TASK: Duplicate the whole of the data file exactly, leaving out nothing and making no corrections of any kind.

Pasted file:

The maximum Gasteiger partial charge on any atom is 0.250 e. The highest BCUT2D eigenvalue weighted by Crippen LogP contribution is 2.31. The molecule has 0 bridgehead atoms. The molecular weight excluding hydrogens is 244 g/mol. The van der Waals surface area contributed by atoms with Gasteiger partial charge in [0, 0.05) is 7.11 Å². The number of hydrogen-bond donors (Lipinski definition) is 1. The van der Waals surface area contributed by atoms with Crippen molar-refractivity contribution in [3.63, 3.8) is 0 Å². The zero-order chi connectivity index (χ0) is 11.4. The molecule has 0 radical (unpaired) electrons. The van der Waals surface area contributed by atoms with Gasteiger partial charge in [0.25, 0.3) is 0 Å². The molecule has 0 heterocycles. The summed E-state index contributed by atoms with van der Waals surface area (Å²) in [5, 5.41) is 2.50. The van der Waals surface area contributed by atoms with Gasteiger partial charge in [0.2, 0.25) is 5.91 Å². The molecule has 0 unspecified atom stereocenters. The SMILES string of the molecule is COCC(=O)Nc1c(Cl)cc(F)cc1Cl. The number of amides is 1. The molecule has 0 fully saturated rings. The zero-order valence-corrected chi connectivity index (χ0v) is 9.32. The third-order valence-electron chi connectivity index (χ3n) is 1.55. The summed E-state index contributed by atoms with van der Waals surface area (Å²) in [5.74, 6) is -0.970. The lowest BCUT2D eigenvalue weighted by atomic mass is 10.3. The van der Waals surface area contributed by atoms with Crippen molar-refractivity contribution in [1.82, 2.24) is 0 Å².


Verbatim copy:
The maximum Gasteiger partial charge on any atom is 0.250 e. The highest BCUT2D eigenvalue weighted by Crippen LogP contribution is 2.31. The molecule has 0 bridgehead atoms. The molecular weight excluding hydrogens is 244 g/mol. The van der Waals surface area contributed by atoms with Gasteiger partial charge in [0, 0.05) is 7.11 Å². The number of hydrogen-bond donors (Lipinski definition) is 1. The van der Waals surface area contributed by atoms with Crippen molar-refractivity contribution in [3.63, 3.8) is 0 Å². The zero-order chi connectivity index (χ0) is 11.4. The molecule has 0 radical (unpaired) electrons. The van der Waals surface area contributed by atoms with Gasteiger partial charge in [0.25, 0.3) is 0 Å². The molecule has 0 heterocycles. The summed E-state index contributed by atoms with van der Waals surface area (Å²) in [5, 5.41) is 2.50. The van der Waals surface area contributed by atoms with Gasteiger partial charge in [0.2, 0.25) is 5.91 Å². The molecule has 0 unspecified atom stereocenters. The SMILES string of the molecule is COCC(=O)Nc1c(Cl)cc(F)cc1Cl. The number of amides is 1. The molecule has 0 fully saturated rings. The zero-order valence-corrected chi connectivity index (χ0v) is 9.32. The third-order valence-electron chi connectivity index (χ3n) is 1.55. The summed E-state index contributed by atoms with van der Waals surface area (Å²) in [5.74, 6) is -0.970. The lowest BCUT2D eigenvalue weighted by atomic mass is 10.3. The van der Waals surface area contributed by atoms with Crippen molar-refractivity contribution in [1.82, 2.24) is 0 Å².